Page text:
An interpretation by Donald Nicholson
This is the all-important reaction in which the proton-motive force, produced by proton translocation, is coupled to the synthesis of ATP from ADP and phosphate. ATP Synthase is a complex structure consisting of two domains Fo and F1. F1 is a spherical structure, which, in the case of mitochondria, sticks out into the matrix and is anchored to the membrane by a stator to prevent rotation. It consists of three α- and three β- subunits, all of which can bind nucleotides, but only the β-subunits can take part in the reactions. Fo is a cylindrical structure capable of rotation when driven by translocated protons and is linked to a central stalk that can revolve inside F1.
The mechanism that drives ATP synthesis seems to depend upon a binding charge conception in which catalytic sites on the β-subunits have different affinities for nucleotides and are designated loose (L), tight (T), and open (O). In the animation these are colored pink, blue, and green, respectively. The loose (L) sites bind the substrates (ADP and phosphate) reversibly. The T sites then bind the reactants so tightly that ATP is formed. The O sites, which have a low affinity for substrates, then release the ATP already formed in the T state. The central stalk is driven by the retro-location of protons through Fo (counter-clockwise as seen from above), and rotates in 120° stages. At each stage each of the β-subunits in turn change conformation: L changes to T (after binding ADP and phosphate), T to O, and O to L (after releasing ATP). The new L site then binds new ADP and phosphate and begins a new reaction sequence. One complete revolution of Fo therefore results in the formation of 3 ATP, one from each of the β-subunits. In this example, about 10 protons need to be retro-located for each complete revolution of Fo, which means that the formation of 1 ATP requires about 3.3 protons, though other species may be different. ATP synthase is thought to revolve at more than 100Hz (revolutions/sec.), which is sufficient to produce a turnover equivalent to the weight of our body in ATP each day.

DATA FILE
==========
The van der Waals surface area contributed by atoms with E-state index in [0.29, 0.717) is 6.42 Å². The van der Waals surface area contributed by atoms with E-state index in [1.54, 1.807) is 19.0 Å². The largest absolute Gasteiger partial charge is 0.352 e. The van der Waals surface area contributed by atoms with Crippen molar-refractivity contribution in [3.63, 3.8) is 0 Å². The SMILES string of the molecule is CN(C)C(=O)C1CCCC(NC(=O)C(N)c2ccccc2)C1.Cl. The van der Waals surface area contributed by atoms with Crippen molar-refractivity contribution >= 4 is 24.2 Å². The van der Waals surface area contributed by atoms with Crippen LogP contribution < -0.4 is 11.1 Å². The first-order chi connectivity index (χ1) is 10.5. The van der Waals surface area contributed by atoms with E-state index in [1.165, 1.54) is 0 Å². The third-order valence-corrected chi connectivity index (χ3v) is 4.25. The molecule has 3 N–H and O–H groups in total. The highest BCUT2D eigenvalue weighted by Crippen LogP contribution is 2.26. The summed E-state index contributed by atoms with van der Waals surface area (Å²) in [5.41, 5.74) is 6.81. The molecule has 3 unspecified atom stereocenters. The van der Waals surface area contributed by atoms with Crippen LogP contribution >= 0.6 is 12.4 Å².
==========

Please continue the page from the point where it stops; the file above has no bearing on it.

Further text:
In 1997 the Nobel Prize in chemistry was awarded to Professor Paul D. Boyer, University of California, Los Angeles, USA, and Dr. John E. Walker, Medical Research Council Laboratory of Molecular Biology, Cambridge, United Kingdom for their elucidation of the mechanism of ATP synthase. With Dr. Nicholson and the IUBMB, we are proud to begin our metabolic pathways animation series with an interpretation of the ATP synthase molecular machine.
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